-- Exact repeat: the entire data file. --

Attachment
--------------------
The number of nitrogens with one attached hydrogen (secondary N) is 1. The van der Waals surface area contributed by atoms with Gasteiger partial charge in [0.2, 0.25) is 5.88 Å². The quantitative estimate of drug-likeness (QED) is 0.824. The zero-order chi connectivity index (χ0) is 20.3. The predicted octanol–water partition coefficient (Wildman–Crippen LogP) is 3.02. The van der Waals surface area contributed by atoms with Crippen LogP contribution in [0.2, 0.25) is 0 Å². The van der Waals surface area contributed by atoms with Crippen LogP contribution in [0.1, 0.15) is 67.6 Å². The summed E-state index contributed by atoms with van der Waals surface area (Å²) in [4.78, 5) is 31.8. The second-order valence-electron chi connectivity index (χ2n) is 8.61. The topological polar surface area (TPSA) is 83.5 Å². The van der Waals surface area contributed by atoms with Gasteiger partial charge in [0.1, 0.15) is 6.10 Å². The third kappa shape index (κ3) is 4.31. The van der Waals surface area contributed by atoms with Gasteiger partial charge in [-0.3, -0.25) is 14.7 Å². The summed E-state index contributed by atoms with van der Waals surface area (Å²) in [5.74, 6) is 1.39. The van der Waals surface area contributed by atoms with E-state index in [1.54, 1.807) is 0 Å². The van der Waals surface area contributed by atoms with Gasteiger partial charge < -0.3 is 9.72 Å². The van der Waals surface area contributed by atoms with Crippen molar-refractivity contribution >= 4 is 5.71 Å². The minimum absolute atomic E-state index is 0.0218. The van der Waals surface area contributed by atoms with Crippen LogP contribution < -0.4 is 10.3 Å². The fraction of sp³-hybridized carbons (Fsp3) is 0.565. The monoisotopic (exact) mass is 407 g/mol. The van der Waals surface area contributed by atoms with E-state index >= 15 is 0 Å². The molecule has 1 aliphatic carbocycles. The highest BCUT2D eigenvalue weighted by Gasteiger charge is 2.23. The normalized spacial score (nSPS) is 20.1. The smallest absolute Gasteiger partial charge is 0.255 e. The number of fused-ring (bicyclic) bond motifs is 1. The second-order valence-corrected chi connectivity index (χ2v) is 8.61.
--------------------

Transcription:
The number of nitrogens with one attached hydrogen (secondary N) is 1. The van der Waals surface area contributed by atoms with Gasteiger partial charge in [0.2, 0.25) is 5.88 Å². The quantitative estimate of drug-likeness (QED) is 0.824. The zero-order chi connectivity index (χ0) is 20.3. The predicted octanol–water partition coefficient (Wildman–Crippen LogP) is 3.02. The van der Waals surface area contributed by atoms with Crippen LogP contribution in [0.2, 0.25) is 0 Å². The van der Waals surface area contributed by atoms with Crippen LogP contribution in [0.1, 0.15) is 67.6 Å². The summed E-state index contributed by atoms with van der Waals surface area (Å²) in [4.78, 5) is 31.8. The second-order valence-electron chi connectivity index (χ2n) is 8.61. The topological polar surface area (TPSA) is 83.5 Å². The van der Waals surface area contributed by atoms with Gasteiger partial charge in [0.1, 0.15) is 6.10 Å². The third kappa shape index (κ3) is 4.31. The van der Waals surface area contributed by atoms with Gasteiger partial charge in [-0.3, -0.25) is 14.7 Å². The summed E-state index contributed by atoms with van der Waals surface area (Å²) in [5.74, 6) is 1.39. The van der Waals surface area contributed by atoms with E-state index in [1.54, 1.807) is 0 Å². The van der Waals surface area contributed by atoms with Gasteiger partial charge < -0.3 is 9.72 Å². The van der Waals surface area contributed by atoms with Crippen molar-refractivity contribution >= 4 is 5.71 Å². The minimum absolute atomic E-state index is 0.0218. The van der Waals surface area contributed by atoms with Crippen LogP contribution < -0.4 is 10.3 Å². The fraction of sp³-hybridized carbons (Fsp3) is 0.565. The monoisotopic (exact) mass is 407 g/mol. The van der Waals surface area contributed by atoms with E-state index >= 15 is 0 Å². The molecule has 1 aliphatic carbocycles. The highest BCUT2D eigenvalue weighted by Gasteiger charge is 2.23. The normalized spacial score (nSPS) is 20.1. The smallest absolute Gasteiger partial charge is 0.255 e. The number of fused-ring (bicyclic) bond motifs is 1. The second-order valence-corrected chi connectivity index (χ2v) is 8.61.